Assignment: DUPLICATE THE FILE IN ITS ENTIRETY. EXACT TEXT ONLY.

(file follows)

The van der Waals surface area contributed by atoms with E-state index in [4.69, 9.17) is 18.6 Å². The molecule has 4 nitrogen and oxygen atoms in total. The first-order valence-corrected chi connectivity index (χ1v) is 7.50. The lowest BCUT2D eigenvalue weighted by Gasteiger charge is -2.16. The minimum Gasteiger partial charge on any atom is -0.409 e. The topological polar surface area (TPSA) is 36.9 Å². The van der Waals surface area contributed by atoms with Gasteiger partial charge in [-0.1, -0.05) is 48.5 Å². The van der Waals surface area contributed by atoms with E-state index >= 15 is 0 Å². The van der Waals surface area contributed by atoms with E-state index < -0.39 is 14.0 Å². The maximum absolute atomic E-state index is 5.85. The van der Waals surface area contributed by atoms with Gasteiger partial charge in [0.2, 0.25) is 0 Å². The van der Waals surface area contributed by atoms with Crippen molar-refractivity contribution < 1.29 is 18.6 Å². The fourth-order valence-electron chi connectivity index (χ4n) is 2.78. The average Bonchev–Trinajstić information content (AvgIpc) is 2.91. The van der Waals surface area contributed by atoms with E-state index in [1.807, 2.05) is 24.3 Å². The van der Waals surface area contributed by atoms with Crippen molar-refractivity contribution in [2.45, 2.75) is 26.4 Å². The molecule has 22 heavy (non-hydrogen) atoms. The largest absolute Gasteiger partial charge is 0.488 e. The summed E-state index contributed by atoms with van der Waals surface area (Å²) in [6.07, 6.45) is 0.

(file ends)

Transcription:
The van der Waals surface area contributed by atoms with E-state index in [4.69, 9.17) is 18.6 Å². The molecule has 4 nitrogen and oxygen atoms in total. The first-order valence-corrected chi connectivity index (χ1v) is 7.50. The lowest BCUT2D eigenvalue weighted by Gasteiger charge is -2.16. The minimum Gasteiger partial charge on any atom is -0.409 e. The topological polar surface area (TPSA) is 36.9 Å². The van der Waals surface area contributed by atoms with Gasteiger partial charge in [-0.1, -0.05) is 48.5 Å². The van der Waals surface area contributed by atoms with E-state index >= 15 is 0 Å². The van der Waals surface area contributed by atoms with E-state index < -0.39 is 14.0 Å². The maximum absolute atomic E-state index is 5.85. The van der Waals surface area contributed by atoms with Gasteiger partial charge in [0.2, 0.25) is 0 Å². The van der Waals surface area contributed by atoms with Crippen molar-refractivity contribution < 1.29 is 18.6 Å². The fourth-order valence-electron chi connectivity index (χ4n) is 2.78. The average Bonchev–Trinajstić information content (AvgIpc) is 2.91. The van der Waals surface area contributed by atoms with E-state index in [1.807, 2.05) is 24.3 Å². The van der Waals surface area contributed by atoms with Crippen molar-refractivity contribution in [2.45, 2.75) is 26.4 Å². The molecule has 22 heavy (non-hydrogen) atoms. The largest absolute Gasteiger partial charge is 0.488 e. The summed E-state index contributed by atoms with van der Waals surface area (Å²) in [6.07, 6.45) is 0.